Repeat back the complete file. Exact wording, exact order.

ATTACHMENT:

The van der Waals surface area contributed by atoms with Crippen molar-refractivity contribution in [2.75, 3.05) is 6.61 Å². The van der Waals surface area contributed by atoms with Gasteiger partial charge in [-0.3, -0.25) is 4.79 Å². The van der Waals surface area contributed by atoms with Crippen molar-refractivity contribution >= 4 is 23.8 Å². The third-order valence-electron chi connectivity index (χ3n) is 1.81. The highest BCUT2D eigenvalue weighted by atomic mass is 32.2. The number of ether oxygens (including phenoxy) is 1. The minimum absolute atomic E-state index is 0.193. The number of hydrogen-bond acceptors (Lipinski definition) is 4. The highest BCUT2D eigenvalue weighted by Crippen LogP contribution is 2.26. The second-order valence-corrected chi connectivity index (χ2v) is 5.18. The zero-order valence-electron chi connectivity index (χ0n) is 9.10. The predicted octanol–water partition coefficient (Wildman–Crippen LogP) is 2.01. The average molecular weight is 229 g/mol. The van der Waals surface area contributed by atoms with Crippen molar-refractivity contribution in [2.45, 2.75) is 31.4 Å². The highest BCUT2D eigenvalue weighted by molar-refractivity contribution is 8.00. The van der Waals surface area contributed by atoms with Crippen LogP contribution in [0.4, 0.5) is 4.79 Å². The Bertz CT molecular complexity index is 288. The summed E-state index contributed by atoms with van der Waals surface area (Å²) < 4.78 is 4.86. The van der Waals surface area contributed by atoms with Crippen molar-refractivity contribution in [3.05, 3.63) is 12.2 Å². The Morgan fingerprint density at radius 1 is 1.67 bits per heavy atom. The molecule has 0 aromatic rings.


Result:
The van der Waals surface area contributed by atoms with Crippen molar-refractivity contribution in [2.75, 3.05) is 6.61 Å². The van der Waals surface area contributed by atoms with Gasteiger partial charge in [-0.3, -0.25) is 4.79 Å². The van der Waals surface area contributed by atoms with Crippen molar-refractivity contribution >= 4 is 23.8 Å². The third-order valence-electron chi connectivity index (χ3n) is 1.81. The highest BCUT2D eigenvalue weighted by atomic mass is 32.2. The number of ether oxygens (including phenoxy) is 1. The minimum absolute atomic E-state index is 0.193. The number of hydrogen-bond acceptors (Lipinski definition) is 4. The highest BCUT2D eigenvalue weighted by Crippen LogP contribution is 2.26. The second-order valence-corrected chi connectivity index (χ2v) is 5.18. The zero-order valence-electron chi connectivity index (χ0n) is 9.10. The predicted octanol–water partition coefficient (Wildman–Crippen LogP) is 2.01. The average molecular weight is 229 g/mol. The van der Waals surface area contributed by atoms with Crippen molar-refractivity contribution in [2.45, 2.75) is 31.4 Å². The highest BCUT2D eigenvalue weighted by molar-refractivity contribution is 8.00. The van der Waals surface area contributed by atoms with Crippen LogP contribution in [0.4, 0.5) is 4.79 Å². The Bertz CT molecular complexity index is 288. The summed E-state index contributed by atoms with van der Waals surface area (Å²) < 4.78 is 4.86. The van der Waals surface area contributed by atoms with Crippen molar-refractivity contribution in [3.05, 3.63) is 12.2 Å². The Morgan fingerprint density at radius 1 is 1.67 bits per heavy atom. The molecule has 0 aromatic rings.